Genuine Thought Leadership Requires Action

Written by Ben Connelly

Jan 31, 2022

For forward-thinking companies in 2022, crafting thought leadership has become the next level of content marketing. When your business produces thought leadership, you no longer follow trends. You create them. Your company goes from up-and-coming to influential. You drive actual change in your industry.

So, it makes sense that everyone from Deloitte to McKinsey to the RAND Corporation is writing about thought leadership. But while many CEOs and public relations people talk about thought leadership, genuine and trendsetting insight is still relatively rare.

What Sets Apart Real Thought Leadership?

The difference between those who merely talk about thought leadership and those who actually drive change is action. The people and companies who take action are the ones whose thought leadership matters. This action can take many forms, but – at its core – action is the tangible follow-through for the message and vision of a company.

Action drives change. Action demonstrates commitment to the principles laid out in articles and white papers. It backs up in reality what was written down in words.

That is not to say that words don’t matter. They do. Language is the means by which we convey thoughts and ideas. For it to be put into practice, an idea must be expressed and communicated (to the relevant parties). Without words, there is no thought leadership.

But action reinforces and complements the written word. Together, words and actions create something real. Together, they drive change.

A Few Lessons from This Insight

While there are many takeaways from the understanding that action and words work together to change hearts and minds (and reality), there are a few lessons we’ll focus on today. 

1. Doers vs. Communicators

We believe that the dichotomy between doers and communicators within a company is a false one. Why? Because the doers can be communicators.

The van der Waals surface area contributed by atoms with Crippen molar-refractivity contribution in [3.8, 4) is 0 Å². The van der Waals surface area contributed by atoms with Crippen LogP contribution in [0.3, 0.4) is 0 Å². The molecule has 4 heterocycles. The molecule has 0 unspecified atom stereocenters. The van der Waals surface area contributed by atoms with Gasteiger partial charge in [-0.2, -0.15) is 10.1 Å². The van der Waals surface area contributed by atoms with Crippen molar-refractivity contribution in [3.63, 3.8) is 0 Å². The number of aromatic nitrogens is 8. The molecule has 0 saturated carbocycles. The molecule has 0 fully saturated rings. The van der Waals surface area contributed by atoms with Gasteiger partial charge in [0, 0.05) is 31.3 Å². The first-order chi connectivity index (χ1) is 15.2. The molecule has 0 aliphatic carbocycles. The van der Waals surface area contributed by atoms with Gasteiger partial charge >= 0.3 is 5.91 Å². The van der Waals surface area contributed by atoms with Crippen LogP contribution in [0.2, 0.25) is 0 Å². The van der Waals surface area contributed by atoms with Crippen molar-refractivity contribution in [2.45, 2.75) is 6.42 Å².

The people on the ground can be the ones communicating their experiences and broadcasting their perspectives. In fact, audiences want to hear from the doers. Employee advocacy is a great way to make that happen, by allowing your audience to hear directly from your engineers, designers, architects, frontline staff, software developers, and your test team.

But there’s another reason the dichotomy is a false one. Rather than working in tangent to one another, we believe that the doers and communicators need to work together. They need each other. The doers can create their own content. But the guiding architects and managers need to be the marketing and public relations team, who actually design the overall thought leadership message.

Instead of writing every post themselves, the communicators can now become the designers who shape and direct the flow of content.

2. Commitment to Employees

Lots of companies talk about their commitment to their people. But we believe that one way to actually demonstrate that commitment is to give employees a voice. Empower them to craft content. If you’re proud of your diverse workforce, this is also an excellent way for you to pursue equity.

3. Trendsetting

A precondition for being a trendsetter is doing something first. Being an early-adopter. Trying novel ideas. Employee advocacy is a novel concept. It’s new. Not many businesses practice it. By trying it out, you can be a trendsetter. You can set a new standard within your industry for employee engagement and crowdsourced content. Your action can drive change.

Taking Action on Employee Advocacy

It’s a new year, and there’s no better time than the present to take action on resolutions made in 2021. We believe that if you make 2022 the year you take action on empowering your employees to be content creators, you’ll never regret it.

Action is difficult, which is why it’s often so much rarer than white papers. Action requires risk. But opportunity requires risk. Change requires risk. Genuine thought leadership requires risk.

So, if you’d like to demonstrate through your actions that you are a thought leader in your industry, take a leap on employee advocacy. It just might pay off for you.

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